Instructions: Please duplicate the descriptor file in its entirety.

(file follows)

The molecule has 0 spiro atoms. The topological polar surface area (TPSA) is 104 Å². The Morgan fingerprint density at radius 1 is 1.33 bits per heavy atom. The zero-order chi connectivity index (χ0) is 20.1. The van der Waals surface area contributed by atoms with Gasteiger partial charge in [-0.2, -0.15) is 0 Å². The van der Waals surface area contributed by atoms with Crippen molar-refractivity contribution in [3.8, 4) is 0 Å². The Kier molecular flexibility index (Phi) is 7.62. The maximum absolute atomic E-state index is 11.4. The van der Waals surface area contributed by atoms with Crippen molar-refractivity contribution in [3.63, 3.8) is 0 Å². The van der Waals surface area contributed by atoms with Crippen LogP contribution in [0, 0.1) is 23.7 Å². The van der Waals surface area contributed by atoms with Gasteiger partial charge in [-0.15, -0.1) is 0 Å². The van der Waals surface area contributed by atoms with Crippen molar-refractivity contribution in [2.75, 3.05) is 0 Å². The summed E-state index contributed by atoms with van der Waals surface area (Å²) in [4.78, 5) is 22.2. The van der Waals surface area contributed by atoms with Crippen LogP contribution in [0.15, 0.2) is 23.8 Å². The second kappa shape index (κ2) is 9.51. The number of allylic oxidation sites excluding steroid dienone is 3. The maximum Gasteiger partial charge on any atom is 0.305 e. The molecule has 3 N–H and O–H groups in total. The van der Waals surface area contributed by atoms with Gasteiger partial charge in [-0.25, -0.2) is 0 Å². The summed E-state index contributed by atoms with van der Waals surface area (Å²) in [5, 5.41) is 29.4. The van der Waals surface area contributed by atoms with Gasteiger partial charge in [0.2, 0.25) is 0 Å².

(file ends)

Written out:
The molecule has 0 spiro atoms. The topological polar surface area (TPSA) is 104 Å². The Morgan fingerprint density at radius 1 is 1.33 bits per heavy atom. The zero-order chi connectivity index (χ0) is 20.1. The van der Waals surface area contributed by atoms with Gasteiger partial charge in [-0.2, -0.15) is 0 Å². The van der Waals surface area contributed by atoms with Crippen molar-refractivity contribution in [3.8, 4) is 0 Å². The Kier molecular flexibility index (Phi) is 7.62. The maximum absolute atomic E-state index is 11.4. The van der Waals surface area contributed by atoms with Crippen molar-refractivity contribution in [3.63, 3.8) is 0 Å². The van der Waals surface area contributed by atoms with Crippen LogP contribution in [0, 0.1) is 23.7 Å². The van der Waals surface area contributed by atoms with Gasteiger partial charge in [-0.15, -0.1) is 0 Å². The van der Waals surface area contributed by atoms with Crippen molar-refractivity contribution in [2.75, 3.05) is 0 Å². The summed E-state index contributed by atoms with van der Waals surface area (Å²) in [4.78, 5) is 22.2. The van der Waals surface area contributed by atoms with Crippen LogP contribution in [0.15, 0.2) is 23.8 Å². The second kappa shape index (κ2) is 9.51. The number of allylic oxidation sites excluding steroid dienone is 3. The maximum Gasteiger partial charge on any atom is 0.305 e. The molecule has 3 N–H and O–H groups in total. The van der Waals surface area contributed by atoms with Gasteiger partial charge in [-0.25, -0.2) is 0 Å². The summed E-state index contributed by atoms with van der Waals surface area (Å²) in [5, 5.41) is 29.4. The van der Waals surface area contributed by atoms with Gasteiger partial charge in [0.2, 0.25) is 0 Å².